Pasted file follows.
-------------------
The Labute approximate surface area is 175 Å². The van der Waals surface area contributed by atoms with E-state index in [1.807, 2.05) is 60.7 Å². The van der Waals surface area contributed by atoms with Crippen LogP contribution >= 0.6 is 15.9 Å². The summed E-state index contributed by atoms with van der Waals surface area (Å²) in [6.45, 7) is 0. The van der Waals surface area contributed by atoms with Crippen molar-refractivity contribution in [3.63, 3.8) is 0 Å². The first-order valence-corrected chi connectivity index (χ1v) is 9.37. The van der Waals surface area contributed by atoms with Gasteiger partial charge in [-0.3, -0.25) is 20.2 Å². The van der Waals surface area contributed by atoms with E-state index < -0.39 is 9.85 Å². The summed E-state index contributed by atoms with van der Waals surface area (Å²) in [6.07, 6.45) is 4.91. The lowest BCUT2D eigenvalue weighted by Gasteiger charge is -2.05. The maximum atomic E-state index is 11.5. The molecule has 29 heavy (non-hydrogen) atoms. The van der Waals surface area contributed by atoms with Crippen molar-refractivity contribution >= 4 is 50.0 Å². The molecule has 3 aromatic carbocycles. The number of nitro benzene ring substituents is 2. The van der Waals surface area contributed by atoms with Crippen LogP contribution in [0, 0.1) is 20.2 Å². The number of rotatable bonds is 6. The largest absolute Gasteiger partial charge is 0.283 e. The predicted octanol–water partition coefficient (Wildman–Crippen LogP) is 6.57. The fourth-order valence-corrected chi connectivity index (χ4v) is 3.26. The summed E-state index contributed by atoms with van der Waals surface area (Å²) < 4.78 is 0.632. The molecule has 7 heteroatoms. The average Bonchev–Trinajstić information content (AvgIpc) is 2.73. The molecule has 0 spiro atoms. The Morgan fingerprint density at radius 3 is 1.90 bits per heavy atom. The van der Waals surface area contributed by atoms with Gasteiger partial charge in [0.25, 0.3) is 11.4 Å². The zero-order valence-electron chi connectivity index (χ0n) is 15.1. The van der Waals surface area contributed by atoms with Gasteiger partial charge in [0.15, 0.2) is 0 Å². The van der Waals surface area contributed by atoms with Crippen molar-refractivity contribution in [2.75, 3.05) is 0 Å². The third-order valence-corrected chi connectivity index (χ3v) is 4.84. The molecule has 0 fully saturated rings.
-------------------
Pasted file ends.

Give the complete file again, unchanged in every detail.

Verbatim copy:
The Labute approximate surface area is 175 Å². The van der Waals surface area contributed by atoms with E-state index in [1.807, 2.05) is 60.7 Å². The van der Waals surface area contributed by atoms with Crippen LogP contribution >= 0.6 is 15.9 Å². The summed E-state index contributed by atoms with van der Waals surface area (Å²) in [6.45, 7) is 0. The van der Waals surface area contributed by atoms with Crippen molar-refractivity contribution in [3.63, 3.8) is 0 Å². The first-order valence-corrected chi connectivity index (χ1v) is 9.37. The van der Waals surface area contributed by atoms with Gasteiger partial charge in [-0.3, -0.25) is 20.2 Å². The van der Waals surface area contributed by atoms with E-state index < -0.39 is 9.85 Å². The summed E-state index contributed by atoms with van der Waals surface area (Å²) in [6.07, 6.45) is 4.91. The lowest BCUT2D eigenvalue weighted by Gasteiger charge is -2.05. The maximum atomic E-state index is 11.5. The molecule has 29 heavy (non-hydrogen) atoms. The van der Waals surface area contributed by atoms with Crippen molar-refractivity contribution >= 4 is 50.0 Å². The molecule has 3 aromatic carbocycles. The number of nitro benzene ring substituents is 2. The van der Waals surface area contributed by atoms with Crippen LogP contribution in [0, 0.1) is 20.2 Å². The number of rotatable bonds is 6. The largest absolute Gasteiger partial charge is 0.283 e. The predicted octanol–water partition coefficient (Wildman–Crippen LogP) is 6.57. The fourth-order valence-corrected chi connectivity index (χ4v) is 3.26. The summed E-state index contributed by atoms with van der Waals surface area (Å²) < 4.78 is 0.632. The molecule has 7 heteroatoms. The average Bonchev–Trinajstić information content (AvgIpc) is 2.73. The molecule has 0 spiro atoms. The Morgan fingerprint density at radius 3 is 1.90 bits per heavy atom. The van der Waals surface area contributed by atoms with Gasteiger partial charge in [0.25, 0.3) is 11.4 Å². The zero-order valence-electron chi connectivity index (χ0n) is 15.1. The van der Waals surface area contributed by atoms with Gasteiger partial charge in [0.15, 0.2) is 0 Å². The van der Waals surface area contributed by atoms with Crippen molar-refractivity contribution in [2.75, 3.05) is 0 Å². The third-order valence-corrected chi connectivity index (χ3v) is 4.84. The molecule has 0 fully saturated rings.